Scientists describe new Himalayan snake species discovered via Instagram

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  • Locked in his home during the pandemic last year, a postgraduate student in the Himalayan region of India photographed a snake in his garden that experts had never seen before.
  • Uploaded to Instagram, the photo caught the attention of a herpetologist from another part of the country, who set out to find out more about the snake.
  • In a recently published article, they describe it as a new scientific species of kukri snake (Oligodon spp.).
  • The authors say the find highlights the hidden wealth of biodiversity in the Western Himalayas and call for more studies in this region.

Researchers have found a snake species new to science in the Himalayas – on Instagram!

During lockdown related to COVID-19, Virender Bhardwaj, a master’s student at Guru Nanak Dev University, Amritsar, explored the backyard of his home in Chamba, at the foot of the Himalayas. He started photographing snakes, lizards, frogs and insects around the house and uploading these photos to the social media platform, Instagram.

In one of these messages, uploaded on June 5, 2020, Zeeshan A. Mirza, a herpetologist at the National Center for Biological Sciences in Bengaluru noticed an unknown snake. The snake belonged to a group commonly known as kukri snakes, named after their teeth curved like a kukri, or Nepalese dagger. But this specimen did not match the common kukri snake in the region.

Virendar Bhardwaj uploaded this photo of a snake in his garden in Himachal Pradesh. It later turned out to be an undescribed species. Photo by Virender Bhardwaj.

Bhardwaj was able to locate two of the snakes, enough for the team, which included Mirza and Harshil Patel from Veer Narmad South Gujarat University in Surat, western India, to begin the identification process.

Work has been suspended due to COVID-19 restrictions, making it difficult to visit natural history laboratories and museums. But once the labs reopened in early 2021, molecular data for the species confirmed that it was significantly different from the common kukri snake. Morphological data from the literature, as well as computed tomography (CT) scans of the skeletal structure of the species further revealed that the species was not described.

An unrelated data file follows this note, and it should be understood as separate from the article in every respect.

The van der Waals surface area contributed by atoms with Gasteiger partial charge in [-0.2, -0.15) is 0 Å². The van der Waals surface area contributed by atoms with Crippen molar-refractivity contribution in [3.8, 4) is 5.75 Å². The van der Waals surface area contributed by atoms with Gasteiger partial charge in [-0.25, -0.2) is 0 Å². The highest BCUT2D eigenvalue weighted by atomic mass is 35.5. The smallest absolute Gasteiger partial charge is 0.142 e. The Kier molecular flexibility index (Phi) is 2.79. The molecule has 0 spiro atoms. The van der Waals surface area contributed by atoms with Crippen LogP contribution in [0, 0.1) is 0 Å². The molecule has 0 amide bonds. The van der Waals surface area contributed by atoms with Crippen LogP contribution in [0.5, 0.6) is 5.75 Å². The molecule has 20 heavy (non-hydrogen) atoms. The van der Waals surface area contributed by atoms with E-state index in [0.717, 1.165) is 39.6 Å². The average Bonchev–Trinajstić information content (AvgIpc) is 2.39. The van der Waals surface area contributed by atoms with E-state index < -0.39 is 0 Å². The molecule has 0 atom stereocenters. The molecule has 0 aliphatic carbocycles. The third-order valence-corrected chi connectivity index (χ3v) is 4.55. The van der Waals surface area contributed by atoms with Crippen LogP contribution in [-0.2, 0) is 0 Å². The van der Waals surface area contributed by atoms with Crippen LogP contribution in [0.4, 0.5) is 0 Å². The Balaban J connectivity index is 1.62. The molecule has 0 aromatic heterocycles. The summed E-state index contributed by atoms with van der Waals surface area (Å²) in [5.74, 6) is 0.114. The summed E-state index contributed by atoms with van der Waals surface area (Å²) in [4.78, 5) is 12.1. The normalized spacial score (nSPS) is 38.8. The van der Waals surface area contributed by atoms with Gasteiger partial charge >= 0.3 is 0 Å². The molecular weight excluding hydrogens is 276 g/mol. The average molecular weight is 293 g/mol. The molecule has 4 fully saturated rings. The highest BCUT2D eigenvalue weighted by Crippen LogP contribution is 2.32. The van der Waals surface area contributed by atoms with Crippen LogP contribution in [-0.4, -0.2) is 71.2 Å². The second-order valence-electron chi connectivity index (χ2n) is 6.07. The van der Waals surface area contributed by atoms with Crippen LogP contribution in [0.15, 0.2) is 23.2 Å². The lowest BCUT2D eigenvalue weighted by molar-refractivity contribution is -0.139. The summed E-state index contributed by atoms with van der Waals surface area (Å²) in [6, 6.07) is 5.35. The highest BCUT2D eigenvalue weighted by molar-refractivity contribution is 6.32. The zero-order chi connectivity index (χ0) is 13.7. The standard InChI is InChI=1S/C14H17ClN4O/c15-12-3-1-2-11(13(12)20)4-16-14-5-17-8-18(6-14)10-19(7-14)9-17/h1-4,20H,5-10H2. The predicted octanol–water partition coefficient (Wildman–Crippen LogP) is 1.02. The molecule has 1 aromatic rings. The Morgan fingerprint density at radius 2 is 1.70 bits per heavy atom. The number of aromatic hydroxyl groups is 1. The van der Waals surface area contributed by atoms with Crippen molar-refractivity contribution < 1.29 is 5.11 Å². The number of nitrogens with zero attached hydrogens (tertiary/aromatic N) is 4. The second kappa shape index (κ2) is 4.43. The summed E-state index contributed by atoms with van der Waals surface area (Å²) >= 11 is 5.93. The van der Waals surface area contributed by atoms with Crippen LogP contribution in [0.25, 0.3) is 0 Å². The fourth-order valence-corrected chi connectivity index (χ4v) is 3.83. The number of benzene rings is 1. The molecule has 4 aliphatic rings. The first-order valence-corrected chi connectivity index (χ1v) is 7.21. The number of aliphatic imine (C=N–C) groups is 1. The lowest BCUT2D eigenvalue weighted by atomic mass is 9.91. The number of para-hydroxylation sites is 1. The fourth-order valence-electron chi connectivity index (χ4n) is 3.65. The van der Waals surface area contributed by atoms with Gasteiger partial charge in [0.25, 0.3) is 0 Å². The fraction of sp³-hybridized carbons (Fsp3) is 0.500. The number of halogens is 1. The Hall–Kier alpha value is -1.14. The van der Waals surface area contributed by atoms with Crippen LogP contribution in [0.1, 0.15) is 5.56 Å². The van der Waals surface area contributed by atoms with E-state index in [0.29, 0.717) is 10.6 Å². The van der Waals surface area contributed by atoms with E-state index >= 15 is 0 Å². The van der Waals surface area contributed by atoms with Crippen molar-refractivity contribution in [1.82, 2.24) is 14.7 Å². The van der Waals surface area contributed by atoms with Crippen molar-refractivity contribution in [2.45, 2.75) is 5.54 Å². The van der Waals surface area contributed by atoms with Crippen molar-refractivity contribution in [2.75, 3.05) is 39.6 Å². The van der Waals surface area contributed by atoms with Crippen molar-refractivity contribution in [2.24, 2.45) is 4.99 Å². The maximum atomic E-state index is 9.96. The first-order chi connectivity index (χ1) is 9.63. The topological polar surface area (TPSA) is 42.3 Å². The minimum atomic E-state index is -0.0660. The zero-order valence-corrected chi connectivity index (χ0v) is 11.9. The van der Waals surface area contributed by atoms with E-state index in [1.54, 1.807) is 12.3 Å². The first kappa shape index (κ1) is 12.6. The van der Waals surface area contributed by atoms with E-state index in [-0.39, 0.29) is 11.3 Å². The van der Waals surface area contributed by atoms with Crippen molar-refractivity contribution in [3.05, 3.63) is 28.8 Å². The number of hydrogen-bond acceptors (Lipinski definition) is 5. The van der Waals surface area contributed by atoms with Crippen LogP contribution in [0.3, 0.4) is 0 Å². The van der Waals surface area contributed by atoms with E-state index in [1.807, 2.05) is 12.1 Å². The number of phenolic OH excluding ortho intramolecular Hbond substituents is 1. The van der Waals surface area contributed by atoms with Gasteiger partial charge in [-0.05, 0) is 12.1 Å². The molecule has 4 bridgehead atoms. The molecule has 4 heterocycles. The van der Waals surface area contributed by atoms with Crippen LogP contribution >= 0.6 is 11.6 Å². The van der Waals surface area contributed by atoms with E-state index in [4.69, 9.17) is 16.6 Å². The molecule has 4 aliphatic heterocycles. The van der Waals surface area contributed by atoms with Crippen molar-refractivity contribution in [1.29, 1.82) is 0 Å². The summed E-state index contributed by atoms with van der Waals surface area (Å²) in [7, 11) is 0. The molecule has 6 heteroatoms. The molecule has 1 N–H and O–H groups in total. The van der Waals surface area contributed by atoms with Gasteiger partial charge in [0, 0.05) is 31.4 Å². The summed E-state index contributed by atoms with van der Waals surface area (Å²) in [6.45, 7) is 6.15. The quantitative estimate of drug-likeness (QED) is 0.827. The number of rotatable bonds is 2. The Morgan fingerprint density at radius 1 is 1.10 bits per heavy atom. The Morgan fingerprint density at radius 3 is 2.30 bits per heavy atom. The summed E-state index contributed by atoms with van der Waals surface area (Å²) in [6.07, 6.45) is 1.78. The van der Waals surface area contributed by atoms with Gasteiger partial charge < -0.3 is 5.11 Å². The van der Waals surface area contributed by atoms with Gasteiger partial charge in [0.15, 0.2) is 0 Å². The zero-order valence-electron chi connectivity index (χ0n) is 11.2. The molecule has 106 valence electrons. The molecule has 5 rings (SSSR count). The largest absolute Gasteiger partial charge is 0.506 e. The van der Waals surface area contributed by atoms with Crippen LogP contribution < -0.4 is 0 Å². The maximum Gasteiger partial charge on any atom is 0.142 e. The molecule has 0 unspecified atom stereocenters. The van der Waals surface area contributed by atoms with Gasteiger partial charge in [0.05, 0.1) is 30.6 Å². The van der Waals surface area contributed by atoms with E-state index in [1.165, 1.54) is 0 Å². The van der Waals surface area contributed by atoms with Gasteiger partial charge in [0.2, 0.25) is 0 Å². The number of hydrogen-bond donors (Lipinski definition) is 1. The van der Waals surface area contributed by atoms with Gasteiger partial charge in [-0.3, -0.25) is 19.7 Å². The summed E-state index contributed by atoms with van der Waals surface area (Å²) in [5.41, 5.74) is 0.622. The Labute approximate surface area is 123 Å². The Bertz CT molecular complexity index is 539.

The species new to science has been named Oligodon churahensis, after the Churah Valley in Himachal Pradesh, where the species was found. A description of the species is published in the journal Evolutionary systematics.

A newly discovered snake in the Himalayas, Oligodon churahensis. Photo by Virender Bhardwaj (Mirza et al 2021).
A general view of the habitat where the new snakes are found in Chamba, near the Himalayas. Photo by Virender Bhardwaj (Mirza et al 2021).

The Western Himalayas are comparatively less explored than many other regions, and dedicated work in this region is needed to reveal the region’s biodiversity, Mirza says. The region is home to unique species of reptiles that scientists have only begun to unravel in the past two years.

“It’s quite interesting how an image from Instagram led to the discovery of such a pretty snake that was unknown to the world,” Mirza told Mongabay. “Exploring your own backyard can reveal species that may not be documented. Lately, people want to go to distant biodiversity hotspots to find new or rare species, but if you look at their own backyard, you may end up finding a new species there. “


Read more: Radio telemetry signals new ways to study snakes


QUOTE:

Mirza, ZA, Bhardwaj, VK and Patel, H. (2021). A new species of snake of the genus Oligodon Boie in Fitzinger, 1826 (Reptilia, Serpentes) from the Western Himalayas. Evolutionary systematics, 5(2), 335-345. do I:10.3897 / evolsyst.5.72564


This article was first publication on Mongabay.com


Banner image: An Oligodon churahensis. Photo by Virendar Bhardwaj.

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